Tricksters, Monsters and Clever Girls

ISBN 978-3-89645-128-6

Tricksters, Monsters and Clever Girls

African Folktales – Texts and Discussions

Author: Sigrid Schmidt.

Series: Afrika erzählt Volume 8

383 pp.
1 original text in Nama/Damara with transcription and translation into English, 3 examples of songs in musical transcription, 2 tables
Text language(s): English
Format: 155 x 230 mm
560 g
€ 49.80

This book has two aims: to entertain the reader by first-hand African folklore and to stimulate the researcher by its detailed study. The 64 tales have not been published before, the author recorded them in Namibia between 1960 and 1997. They range from myths to animal tales, from magic and ogre tales to legends and personal experience stories:

The Two Brothers and the Man with the Big Pot / The Sun is Killed Every Night / How Man Stole Fire from the Lion / Haiseb Frightened the Lions Away / Haiseb and the Woman who Ate People / Haiseb and the Woman Kaligogas / Haiseb and the Flying Lion / The Flying Lion and the Bullfrog / Haiseb and his Gemsbok Love / Haiseb Steals the Fire of the Ostrich / Haiseb and Eyes-on-his-Feet / Haiseb and the Miser / Haiseb, Mrs. Sleeping Rug and her Maid Close-by-breaking-wind / Haiseb Gets the Lion’s Prey by a Trick / The Chameleon and his Two Wives / Haiseb and his Two Wives / Haiseb and the Man who Cooked Himself / Haiseb Tries to Build a House by Magic / The Stupid Man / Young Lion and Young Gemsbok / The Baboons and False Prophet Agama / Little Lioness and her Friend / The Baboon and the Zebras / The Animal Assembly / The Sham-sick Lion / Jackal and Elephant in the Farmer’s Garden / The Drunken Tortoise at the Wedding Party / Jackal and Baboon at the Dance Party / Jackal, Hyena and the Tanner / The Jackal, the Leopards and the Baboon / The Jackal and the Dove / The Jackal and the Lion / The Son of Rain and Fire / The Girls in the Snake’s Village / The Singing Reed / The Girls who Went to Dig Wild Onions / The Frog Woman / The Daughters Born from Eggs / The Lion and the Young Wife / The Lion-Dog / The Warthog Husband / Eyes-on-his-Feet and the Man-eater / The Two Sisters and the Man-eater / The Husband who Killed his Wife / The Boy and the Man-eater / The Boy and the Bird / Turos, the All-Devouring Snake / The Poor Little Son and the Warriors / The Singing Bone / The Faithless Sister / The Boy and His Bull Calf / Jackal and Khaendaos / The Postman and Khaendaos / The Baby / The Tie / The Origin of a Song / A Python Swallowed a Child / The Water Snake / The Snake that Came out of the Grave / The Origin of the Name of the Village Usakos / The Lion Hunters / When I Tried to Stop the Thunderstorm / A Snake in our House / Haiseb ge xamanina ra âxare = Haiseb Curses the Wild Animals (Nama/English)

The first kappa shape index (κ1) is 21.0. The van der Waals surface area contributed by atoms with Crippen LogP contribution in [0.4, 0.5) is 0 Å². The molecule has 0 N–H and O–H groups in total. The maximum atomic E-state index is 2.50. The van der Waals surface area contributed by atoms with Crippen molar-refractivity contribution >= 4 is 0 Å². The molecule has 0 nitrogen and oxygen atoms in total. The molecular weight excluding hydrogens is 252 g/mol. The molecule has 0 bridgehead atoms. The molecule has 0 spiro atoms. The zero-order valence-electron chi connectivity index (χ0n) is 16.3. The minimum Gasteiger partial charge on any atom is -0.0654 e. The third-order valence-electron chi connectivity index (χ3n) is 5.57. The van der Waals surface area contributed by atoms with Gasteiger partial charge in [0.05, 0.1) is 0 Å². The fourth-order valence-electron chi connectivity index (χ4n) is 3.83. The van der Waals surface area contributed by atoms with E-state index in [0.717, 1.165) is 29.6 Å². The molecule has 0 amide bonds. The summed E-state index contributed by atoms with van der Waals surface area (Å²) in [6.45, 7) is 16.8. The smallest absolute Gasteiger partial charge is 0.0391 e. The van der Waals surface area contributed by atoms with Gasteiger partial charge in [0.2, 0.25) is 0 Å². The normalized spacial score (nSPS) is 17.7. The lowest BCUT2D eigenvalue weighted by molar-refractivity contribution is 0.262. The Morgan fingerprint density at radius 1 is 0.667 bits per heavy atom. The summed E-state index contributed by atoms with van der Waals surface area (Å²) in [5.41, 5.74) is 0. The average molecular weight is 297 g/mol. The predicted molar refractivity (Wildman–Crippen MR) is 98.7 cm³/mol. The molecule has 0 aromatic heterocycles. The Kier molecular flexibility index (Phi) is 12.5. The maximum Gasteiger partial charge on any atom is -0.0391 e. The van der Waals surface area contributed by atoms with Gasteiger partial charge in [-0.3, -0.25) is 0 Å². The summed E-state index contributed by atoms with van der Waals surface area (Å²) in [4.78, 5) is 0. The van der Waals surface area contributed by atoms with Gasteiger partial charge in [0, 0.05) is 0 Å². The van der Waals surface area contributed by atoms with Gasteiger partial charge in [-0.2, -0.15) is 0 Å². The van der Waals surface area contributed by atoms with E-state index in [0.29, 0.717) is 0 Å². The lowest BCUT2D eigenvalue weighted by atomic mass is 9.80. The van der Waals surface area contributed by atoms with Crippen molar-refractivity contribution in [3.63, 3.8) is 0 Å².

Part II gives background information on the narrators and the distribution of these stories in Southern Africa. Part III summarizes and updates the theoretical discussions which the author provided in the seven volumes published in German (1991–1999). They are the fruit of 40 years of attachment to Namibian folklore and the insights gained by listening to hundreds of different story-tellers.

The study focusses on the traditions of the Nama-speaking peoples but they are always seen in relation to further African lore. Special emphasis is laid on the stories about the mythical trickster because they are a unique treasure of the Khoisan peoples. But the essay also debates basic questions of the remaining genres: What are the characteristics of African magic tales in relation to Western magic tales? Why do African storytellers enjoy animal trickster tales inspite of the hero's questionable moral standards? Why do storytellers and audience laugh when gloomy ogre tales are told? Are there stylistic particularities and motif-like expressions in personal experience stories?

The author wants to help African readers to appreciate fully their local heritage but also to see it in relation to further African and international traditions, and to help Western readers to understand and appreciate African lore.

In her Catalogue of the Khoisan Folktales of Southern Africa, re-edited in 2013, Sigrid Schmidt lists all tales which were told by Khoisan people and said to have been learned orally. The catalogue consists of two volumes that can be ordered separately or together, see the following links:

Accompanying material:

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